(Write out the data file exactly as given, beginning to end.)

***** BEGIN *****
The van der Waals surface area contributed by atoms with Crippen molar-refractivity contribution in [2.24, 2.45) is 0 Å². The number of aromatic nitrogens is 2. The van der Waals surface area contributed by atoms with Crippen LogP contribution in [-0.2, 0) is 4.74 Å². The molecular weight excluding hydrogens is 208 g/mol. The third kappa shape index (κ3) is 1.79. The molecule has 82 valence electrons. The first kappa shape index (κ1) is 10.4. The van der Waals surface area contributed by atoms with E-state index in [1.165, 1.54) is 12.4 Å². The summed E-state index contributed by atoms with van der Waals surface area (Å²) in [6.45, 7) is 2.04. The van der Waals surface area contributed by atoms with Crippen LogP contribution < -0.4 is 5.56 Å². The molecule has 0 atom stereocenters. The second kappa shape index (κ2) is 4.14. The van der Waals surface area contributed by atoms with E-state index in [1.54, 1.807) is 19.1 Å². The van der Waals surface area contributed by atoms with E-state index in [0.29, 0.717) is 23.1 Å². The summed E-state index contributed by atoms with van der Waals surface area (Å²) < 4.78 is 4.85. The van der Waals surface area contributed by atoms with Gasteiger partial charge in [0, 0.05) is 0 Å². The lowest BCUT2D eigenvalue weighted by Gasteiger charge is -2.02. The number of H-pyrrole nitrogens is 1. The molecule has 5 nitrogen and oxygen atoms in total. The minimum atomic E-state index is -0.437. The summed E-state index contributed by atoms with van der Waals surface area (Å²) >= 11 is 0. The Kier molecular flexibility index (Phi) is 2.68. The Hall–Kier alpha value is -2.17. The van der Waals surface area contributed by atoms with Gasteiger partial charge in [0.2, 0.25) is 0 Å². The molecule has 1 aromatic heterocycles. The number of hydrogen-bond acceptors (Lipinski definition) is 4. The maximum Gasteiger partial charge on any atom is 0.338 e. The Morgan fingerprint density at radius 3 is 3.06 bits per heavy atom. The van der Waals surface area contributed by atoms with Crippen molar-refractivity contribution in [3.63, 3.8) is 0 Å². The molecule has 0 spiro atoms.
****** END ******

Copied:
The van der Waals surface area contributed by atoms with Crippen molar-refractivity contribution in [2.24, 2.45) is 0 Å². The number of aromatic nitrogens is 2. The van der Waals surface area contributed by atoms with Crippen LogP contribution in [-0.2, 0) is 4.74 Å². The molecular weight excluding hydrogens is 208 g/mol. The third kappa shape index (κ3) is 1.79. The molecule has 82 valence electrons. The first kappa shape index (κ1) is 10.4. The van der Waals surface area contributed by atoms with E-state index in [1.165, 1.54) is 12.4 Å². The summed E-state index contributed by atoms with van der Waals surface area (Å²) in [6.45, 7) is 2.04. The van der Waals surface area contributed by atoms with Crippen LogP contribution < -0.4 is 5.56 Å². The molecule has 0 atom stereocenters. The second kappa shape index (κ2) is 4.14. The van der Waals surface area contributed by atoms with E-state index in [1.54, 1.807) is 19.1 Å². The van der Waals surface area contributed by atoms with E-state index in [0.29, 0.717) is 23.1 Å². The summed E-state index contributed by atoms with van der Waals surface area (Å²) < 4.78 is 4.85. The van der Waals surface area contributed by atoms with Gasteiger partial charge in [0, 0.05) is 0 Å². The lowest BCUT2D eigenvalue weighted by Gasteiger charge is -2.02. The number of H-pyrrole nitrogens is 1. The molecule has 5 nitrogen and oxygen atoms in total. The minimum atomic E-state index is -0.437. The summed E-state index contributed by atoms with van der Waals surface area (Å²) >= 11 is 0. The Kier molecular flexibility index (Phi) is 2.68. The Hall–Kier alpha value is -2.17. The van der Waals surface area contributed by atoms with Gasteiger partial charge in [0.2, 0.25) is 0 Å². The molecule has 1 aromatic heterocycles. The number of hydrogen-bond acceptors (Lipinski definition) is 4. The maximum Gasteiger partial charge on any atom is 0.338 e. The Morgan fingerprint density at radius 3 is 3.06 bits per heavy atom. The van der Waals surface area contributed by atoms with Crippen molar-refractivity contribution in [3.63, 3.8) is 0 Å². The molecule has 0 spiro atoms.